Liberian authorities have arrested a former armed forces chief and another retired officer for questioning over "subversive activities against the state," which could include a coup plot, officials said on Wednesday.
They said General Charles Julu, who had led a 1994 coup attempt and was a former presidential guard commander under slain Liberian President Samuel Doe, was detained along with Andrew Dorbor, a former colonel, on Tuesday.
"This man [Julu] was detained by the National Security Agency for subversive acts against the state," Information Minister Lawrence Bropleh said.
He declined to elaborate, saying an investigation was under way. "The Liberian public should remain calm. There is no immediate threat to the state," the minister said.
Bropleh's deputy at the ministry, Gabriel Williams, said Julu, who was pardoned in 1996 for his coup bid during Liberia's 14-year civil war, was being questioned, in the presence of his lawyer, about alleged "subversive activities."
"This could mean many things, plotting a coup, or training men, or other things that are against the state. But it is too soon to say," Williams said.
Liberia's on-off civil war ended in 2003, when an interim government backed by UN peacekeepers took over the devastated West African country after former warlord and president Charles Taylor went into exile.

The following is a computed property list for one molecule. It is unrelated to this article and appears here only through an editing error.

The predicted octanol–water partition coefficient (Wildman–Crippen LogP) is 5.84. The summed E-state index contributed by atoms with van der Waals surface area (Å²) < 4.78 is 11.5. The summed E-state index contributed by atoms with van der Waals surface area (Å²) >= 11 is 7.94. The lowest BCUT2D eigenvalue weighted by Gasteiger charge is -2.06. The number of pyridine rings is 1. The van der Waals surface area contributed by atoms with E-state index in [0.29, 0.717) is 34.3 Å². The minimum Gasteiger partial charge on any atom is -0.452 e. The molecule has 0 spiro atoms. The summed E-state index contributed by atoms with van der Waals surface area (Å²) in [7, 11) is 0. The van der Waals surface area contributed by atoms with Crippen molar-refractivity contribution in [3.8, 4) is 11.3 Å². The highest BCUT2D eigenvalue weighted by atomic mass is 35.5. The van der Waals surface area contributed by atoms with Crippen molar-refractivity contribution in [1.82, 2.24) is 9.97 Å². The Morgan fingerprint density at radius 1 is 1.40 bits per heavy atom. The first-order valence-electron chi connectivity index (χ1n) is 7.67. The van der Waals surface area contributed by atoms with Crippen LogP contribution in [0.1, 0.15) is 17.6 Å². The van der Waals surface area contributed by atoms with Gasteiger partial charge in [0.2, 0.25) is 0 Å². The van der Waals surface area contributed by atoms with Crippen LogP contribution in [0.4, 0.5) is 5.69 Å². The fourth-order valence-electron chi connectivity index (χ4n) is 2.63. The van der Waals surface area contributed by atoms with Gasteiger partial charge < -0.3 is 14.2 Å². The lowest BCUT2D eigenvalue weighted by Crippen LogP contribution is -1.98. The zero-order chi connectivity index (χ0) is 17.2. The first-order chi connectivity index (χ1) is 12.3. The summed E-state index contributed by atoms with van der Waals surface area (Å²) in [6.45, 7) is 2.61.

The former Liberian leader was indicted in March 2006 on 11 counts related to cruelties committed by the Revolutionary United Front rebels during the 11-year civil war in neighboring Sierra Leone that ended in 2002.
Taylor is alleged to have backed the rebels, who murdered, raped, mutilated, tortured, enslaved and terrorized civilians in Sierra Leone, while fighting for control of the country's diamond mines.President Ellen Johnson-Sirleaf, a Harvard-trained economist, won elections in Liberia in late 2005 to become Africa's first elected female head of state.
Although a UN peacekeeping contingent remains in Liberia and Johnson-Sirleaf's rule has been relatively stable, the government has previously denounced what it has called "subversive activities," but there have been no convictions.
Former World Bank staffer Johnson-Sirleaf has declared a campaign against corruption and has traveled the world drumming up donor support for debt relief for Liberia and for her economic and social programs.
The UN Security Council lifted a wartime ban on Liberia's timber exports last year and ended a similar ban on diamond sales in April, paving the way for an economic recovery based on exploitation of the country's rich natural resources.
Liberia, meanwhile, has joined a global campaign to clean up natural resource industries and will extend it beyond minerals to cover the timber trade that helped fund its civil war, the African Development Bank said on Wednesday.
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